Special Report

A Renegade Ruling

In postponing the California recall, the Ninth Circuit Court of Appeals yesterday again demonstrated why it is overruled so frequently -- and why Democrats filibuster Bush judicial nominees.

By 9.16.03

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With its ruling yesterday in Southwest Voter Registration Education Project v. Shelley -- the California recall election case -- the Ninth Circuit Court of Appeals once again demonstrated why it is overruled so frequently. In granting the voting rights group's request for an injunction to postpone next month's special election until March, the court completely misread Supreme Court precedent -- and didn't do a very good job reading California law, either.

Because counties in which 44 percent of the state's voters reside were scheduled to vote on the recall question using punch-cards, the court concluded the election could not possibly take place in three weeks. It's those hanging chads, you see, they violate the rights of voters to equal protection of the laws because punch cards are known to be slightly more prone to error than more modern -- and more expensive -- voting systems.

To support this proposition, the Ninth Circuit referred repeatedly to Bush v. Gore, stating that the issues are "almost precisely the same." To underscore this point, the court wrote: "In Bush, the Supreme Court held that using different standards for counting votes in different counties across Florida violated the Equal Protection Clause." (You can just imagine the thoughts dancing through the heads of the three-judge panel: Take that, Rehnquist Court! How do you like your precedent now?)

While this is literally true, it does not get at the heart of the majority opinion in Bush v. Gore. Contrary to the Ninth Circuit, the main focus of Bush was the Florida Supreme Court's changing of election count standards after the election was over. The Court concluded that equal protection required uniform, non-arbitrary standards for the election recounts, something Florida had not bothered to develop prior to 2000. As if foreseeing that a renegade circuit court might purposefully misinterpret its words, the Court noted that its holding was "limited to the present circumstances, for the problem of equal protection in election processes generally presents many complexities." For those who did not get that sentence, the Court added the following paragraph:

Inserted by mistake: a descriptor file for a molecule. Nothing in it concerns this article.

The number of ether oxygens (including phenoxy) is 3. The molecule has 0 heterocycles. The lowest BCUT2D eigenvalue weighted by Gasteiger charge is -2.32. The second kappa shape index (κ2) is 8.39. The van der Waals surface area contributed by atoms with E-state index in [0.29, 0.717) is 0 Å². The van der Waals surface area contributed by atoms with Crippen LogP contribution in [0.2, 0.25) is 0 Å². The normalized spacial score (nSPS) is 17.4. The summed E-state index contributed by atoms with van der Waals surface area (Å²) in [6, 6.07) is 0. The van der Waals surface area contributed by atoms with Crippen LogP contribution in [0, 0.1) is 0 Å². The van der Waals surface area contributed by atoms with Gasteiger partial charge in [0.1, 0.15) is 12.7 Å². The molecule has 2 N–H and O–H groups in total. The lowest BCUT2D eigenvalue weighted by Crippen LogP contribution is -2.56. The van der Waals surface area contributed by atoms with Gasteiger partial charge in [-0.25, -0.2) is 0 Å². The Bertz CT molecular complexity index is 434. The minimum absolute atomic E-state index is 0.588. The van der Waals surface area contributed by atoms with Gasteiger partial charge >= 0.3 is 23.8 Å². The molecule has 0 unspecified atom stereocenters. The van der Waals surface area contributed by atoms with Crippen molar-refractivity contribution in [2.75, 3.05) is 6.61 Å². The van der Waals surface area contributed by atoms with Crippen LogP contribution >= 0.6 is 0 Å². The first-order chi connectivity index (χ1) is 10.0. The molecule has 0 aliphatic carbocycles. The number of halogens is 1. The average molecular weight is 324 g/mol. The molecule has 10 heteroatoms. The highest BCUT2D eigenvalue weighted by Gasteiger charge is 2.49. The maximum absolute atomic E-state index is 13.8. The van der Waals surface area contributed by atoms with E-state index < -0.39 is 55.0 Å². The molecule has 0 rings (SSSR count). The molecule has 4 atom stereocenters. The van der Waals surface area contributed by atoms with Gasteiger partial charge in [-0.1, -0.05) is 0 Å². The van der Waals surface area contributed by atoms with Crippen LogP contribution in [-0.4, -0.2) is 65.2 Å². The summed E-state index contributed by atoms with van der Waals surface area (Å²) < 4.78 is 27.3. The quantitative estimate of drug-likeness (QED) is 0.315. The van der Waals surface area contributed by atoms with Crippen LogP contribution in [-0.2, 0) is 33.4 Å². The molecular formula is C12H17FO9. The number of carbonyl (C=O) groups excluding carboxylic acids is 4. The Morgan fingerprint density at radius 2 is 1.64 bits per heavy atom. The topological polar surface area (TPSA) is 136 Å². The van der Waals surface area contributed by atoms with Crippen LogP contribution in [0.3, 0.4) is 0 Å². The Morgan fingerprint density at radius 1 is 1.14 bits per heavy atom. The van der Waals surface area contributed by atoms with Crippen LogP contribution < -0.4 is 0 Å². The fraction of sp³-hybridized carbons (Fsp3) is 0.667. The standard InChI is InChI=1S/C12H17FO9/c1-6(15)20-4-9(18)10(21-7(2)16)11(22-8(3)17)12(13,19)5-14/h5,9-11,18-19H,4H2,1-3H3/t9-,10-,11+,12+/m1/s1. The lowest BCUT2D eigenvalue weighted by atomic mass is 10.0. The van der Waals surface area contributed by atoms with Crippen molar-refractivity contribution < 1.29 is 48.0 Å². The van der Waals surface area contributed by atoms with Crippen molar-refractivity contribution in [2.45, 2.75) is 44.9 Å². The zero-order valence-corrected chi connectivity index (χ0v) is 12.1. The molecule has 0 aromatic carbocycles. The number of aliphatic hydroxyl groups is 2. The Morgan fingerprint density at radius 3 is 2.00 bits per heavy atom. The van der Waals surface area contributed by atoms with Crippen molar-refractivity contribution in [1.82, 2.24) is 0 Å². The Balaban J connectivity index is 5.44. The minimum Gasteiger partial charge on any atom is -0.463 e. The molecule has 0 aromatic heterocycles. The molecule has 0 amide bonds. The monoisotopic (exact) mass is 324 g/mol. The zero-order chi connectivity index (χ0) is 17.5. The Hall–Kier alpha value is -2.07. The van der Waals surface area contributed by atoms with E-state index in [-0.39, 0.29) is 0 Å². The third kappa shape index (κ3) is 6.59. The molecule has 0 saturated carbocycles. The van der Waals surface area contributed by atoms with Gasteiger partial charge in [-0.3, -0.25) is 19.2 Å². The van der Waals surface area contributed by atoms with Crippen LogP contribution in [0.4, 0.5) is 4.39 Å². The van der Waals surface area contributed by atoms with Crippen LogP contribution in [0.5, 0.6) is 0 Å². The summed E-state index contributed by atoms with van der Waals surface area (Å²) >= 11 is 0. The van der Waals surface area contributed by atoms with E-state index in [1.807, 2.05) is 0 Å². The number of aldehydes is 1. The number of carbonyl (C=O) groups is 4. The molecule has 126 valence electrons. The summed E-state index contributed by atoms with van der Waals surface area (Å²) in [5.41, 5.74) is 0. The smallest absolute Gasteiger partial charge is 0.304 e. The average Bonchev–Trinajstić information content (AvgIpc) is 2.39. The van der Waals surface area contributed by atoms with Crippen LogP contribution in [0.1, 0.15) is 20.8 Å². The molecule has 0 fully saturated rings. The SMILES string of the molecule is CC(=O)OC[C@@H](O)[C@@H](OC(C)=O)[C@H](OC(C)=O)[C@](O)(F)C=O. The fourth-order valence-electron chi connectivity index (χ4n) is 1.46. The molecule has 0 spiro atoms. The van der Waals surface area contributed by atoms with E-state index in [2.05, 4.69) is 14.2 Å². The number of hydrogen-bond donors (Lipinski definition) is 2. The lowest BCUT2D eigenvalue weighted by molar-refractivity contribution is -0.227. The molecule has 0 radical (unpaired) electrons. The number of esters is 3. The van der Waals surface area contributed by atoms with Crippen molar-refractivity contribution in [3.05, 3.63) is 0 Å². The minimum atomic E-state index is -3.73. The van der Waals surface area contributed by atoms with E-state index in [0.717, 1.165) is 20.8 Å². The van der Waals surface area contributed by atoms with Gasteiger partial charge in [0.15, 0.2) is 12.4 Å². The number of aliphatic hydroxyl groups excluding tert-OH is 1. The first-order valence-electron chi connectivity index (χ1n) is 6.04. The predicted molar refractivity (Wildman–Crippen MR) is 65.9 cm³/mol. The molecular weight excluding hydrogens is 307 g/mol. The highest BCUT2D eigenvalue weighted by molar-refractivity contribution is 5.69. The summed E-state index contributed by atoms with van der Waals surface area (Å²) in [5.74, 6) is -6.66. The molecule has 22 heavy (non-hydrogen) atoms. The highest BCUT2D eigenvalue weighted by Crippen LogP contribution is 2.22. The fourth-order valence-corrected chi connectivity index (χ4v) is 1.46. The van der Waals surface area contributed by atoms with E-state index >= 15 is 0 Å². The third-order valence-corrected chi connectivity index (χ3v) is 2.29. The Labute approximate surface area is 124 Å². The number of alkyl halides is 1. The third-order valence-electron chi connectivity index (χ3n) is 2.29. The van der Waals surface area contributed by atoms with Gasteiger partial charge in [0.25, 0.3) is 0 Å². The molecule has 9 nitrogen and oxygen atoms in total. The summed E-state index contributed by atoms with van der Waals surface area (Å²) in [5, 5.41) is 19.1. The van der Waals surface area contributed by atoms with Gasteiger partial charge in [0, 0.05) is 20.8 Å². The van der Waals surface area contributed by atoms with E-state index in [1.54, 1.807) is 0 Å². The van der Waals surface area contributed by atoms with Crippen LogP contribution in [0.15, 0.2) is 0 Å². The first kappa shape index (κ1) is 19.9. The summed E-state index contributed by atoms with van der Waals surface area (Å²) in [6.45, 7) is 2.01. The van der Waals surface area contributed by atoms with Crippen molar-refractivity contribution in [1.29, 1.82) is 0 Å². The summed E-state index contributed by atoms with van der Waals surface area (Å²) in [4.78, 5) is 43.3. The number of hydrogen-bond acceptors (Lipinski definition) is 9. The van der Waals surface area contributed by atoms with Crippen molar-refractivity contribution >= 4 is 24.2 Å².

"The question before the Court is not whether local entities, in the exercise of their expertise, may develop different systems for implementing elections. Instead, we are presented with a situation where a state court with the power to assure uniformity has ordered a statewide recount with minimal procedural safeguards. When a court orders a statewide remedy, there must be at least some assurance that the rudimentary requirements of equal treatment and fundamental fairness are satisfied."

In Supreme Court-speak, this was a red flag that the holding of Bush was limited to the unique circumstances of the 2000 election and was not an order to election officials to immediately invest millions to standardize voting methods across the states. In short, Bush v. Gore does not mean what the Ninth Circuit said it means.

Perhaps not surprisingly, the Ninth Circuit's errors do not stop there. In addition to its misreading of Bush, the Ninth Circuit also dismissed out of hand the requirement in the California constitution that a recall election be held within 60 to 80 days of the submission of sufficient signatures to place the question on the ballot. Because an exception exists for circumstances when another statewide election is fast approaching, the court decided the exception swallowed the rule. The court opined, "had the recall petition been certified just a month and a half later than it was, the recall election would have been scheduled to take place … in March 2004" instead of October 2003. But the fact of the matter is the petition was not certified a month and a half later, and no court should pretend as if it had been.

The Ninth Circuit's holding in Southwest Voter once again emphasizes what's at stake with federal judicial appointments. This court needs some new blood, the sooner the better. But with Democrats in the Senate blocking President Bush's nominees, don't expect renegades like the Ninth Circuit to be reined in anytime soon.

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About the Author

Tracy Robinson is a 2004 graduate of the George Mason University School of Law.